How Black Bears Hibernate

Dec 28, 2017

Black bears are easily one of our most interesting wildlife species. In this episode of Wildlife Matters, the Masked Biologist discusses some of what is going on in the life of a bear in the midst of Winter.

Black bears are a continual source of questions for folks who contact me for information. The calls tend to taper off somewhat in the winter, naturally, as bear activity slows to a crawl. However, any winter observation of a bear or a bear den gets a lot of attention and will trigger a number of calls.

Black bears enter their dens in early winter.  They drop into a deep sleep, which slows their metabolism and allows them to live off their body fat stored through the summer and fall months.  True hibernation by mammals like chipmunks and groundhogs includes lowering body temperature to near freezing. Bears do not enter true hibernation, but more of a winter sleep, or torpor.  Torpor allows them to rouse more easily than true hibernation, so they reposition, groom themselves, give birth, and if necessary escape danger readily.  However, as researchers discovered that bears can lower their heart rate down to 8 beats per minute, and breathe once every 45 seconds, they have decided hibernation is still an accurate description of their overwinter condition. Their den may be completely underground, partially exposed until covered with snow, or out in the open (I heard one story about a bear denning in an eagle’s nest). If you are out in the woods, you can sometimes find a bear den by spotting a melted exhaust hole in the snow.

During hibernation, bears form what is referred to as a fecal plug at the far lower end of their intestines, which was long thought to serve the purpose of “stopping up” the digestive system to cause the bear to stop eating. I have had a few people express concern about this, stating that once a bear flushes its fecal plug, it begins to metabolize and will need to find food to survive the rest of the winter. As research science has improved, though, we have learned that the fecal plug is simply a product of bears sleeping while their digestive system very slowly operates normally. Humans are not much different; if we reduce what we eat and stop drinking, we would quickly become constipated. Consequently, bears nearing the end of their sleep may get up and defecate, then return to their sleep. Bears oftentimes will chew the callused pads off their paws in the winter, which also will turn up in their late wintertime excrement.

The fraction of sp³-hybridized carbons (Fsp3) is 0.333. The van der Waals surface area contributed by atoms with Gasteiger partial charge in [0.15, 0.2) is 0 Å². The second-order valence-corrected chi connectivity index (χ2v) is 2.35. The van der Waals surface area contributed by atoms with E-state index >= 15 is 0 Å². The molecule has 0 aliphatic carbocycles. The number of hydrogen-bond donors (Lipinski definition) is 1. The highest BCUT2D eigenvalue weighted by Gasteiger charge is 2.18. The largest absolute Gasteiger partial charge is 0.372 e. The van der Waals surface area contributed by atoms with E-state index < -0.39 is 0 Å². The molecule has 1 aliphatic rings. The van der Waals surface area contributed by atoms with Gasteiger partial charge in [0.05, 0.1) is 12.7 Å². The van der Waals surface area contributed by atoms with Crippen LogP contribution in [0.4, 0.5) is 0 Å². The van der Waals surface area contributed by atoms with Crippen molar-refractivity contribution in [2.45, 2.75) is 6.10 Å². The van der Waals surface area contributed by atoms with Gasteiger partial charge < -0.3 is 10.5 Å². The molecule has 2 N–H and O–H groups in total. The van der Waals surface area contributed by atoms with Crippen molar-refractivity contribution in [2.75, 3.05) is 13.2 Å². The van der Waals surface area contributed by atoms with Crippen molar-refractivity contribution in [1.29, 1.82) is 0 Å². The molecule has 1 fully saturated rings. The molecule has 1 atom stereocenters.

Right now, bear cubs are being born—they weigh less than a pound and fit into the palm of your hand. They have a covering of fine stiff hairs, but for all practical purposes they are essentially naked and their eyes are closed. They nurse from their mother through the winter, growing rapidly. In less than a month, the eyes are open and they have a covering of short fuzzy fur. While the mother may snooze off and on during this time, they are very attentive to their cubs; if the den is too significantly disturbed she may even select a new den and move the cubs one at a time to finish waiting out the winter. Wildlife rehabilitators on occasion will ask if anyone has reported a mother bear’s den location. They will get reports of cubs orphaned or abandoned for one reason or another, and if they can find a drowsy mother bear with cubs, they oftentimes can add a cub or two to her litter. Bears are great mothers, but they can’t count, and will readily adopt cubs without risk of rejection. In late March, the cubs will emerge from their dens weighing about six pounds, still nursing and completely dependent on their mother. While it was once basically considered a fact that female bears have two cubs, we now know that three to five cubs are common. Success of the pregnancy depends heavily on how much fat the sow (female bear) puts on during her foraging before hibernating.

There is a lot of information out there on the web about black bears, which is great for biologists and researchers as well as nature enthusiasts.  If you are interested in learning more, I recommend you check out the North American Bear Center website, which provided a lot of background material for this article.  Find them at www.bear.org and check out the articles, or see the live bear den camera they post online every winter.

Striving to make new things familiar and familiar things new, this is the Masked Biologist coming to you from the heart of Wisconsin’s great Northwoods.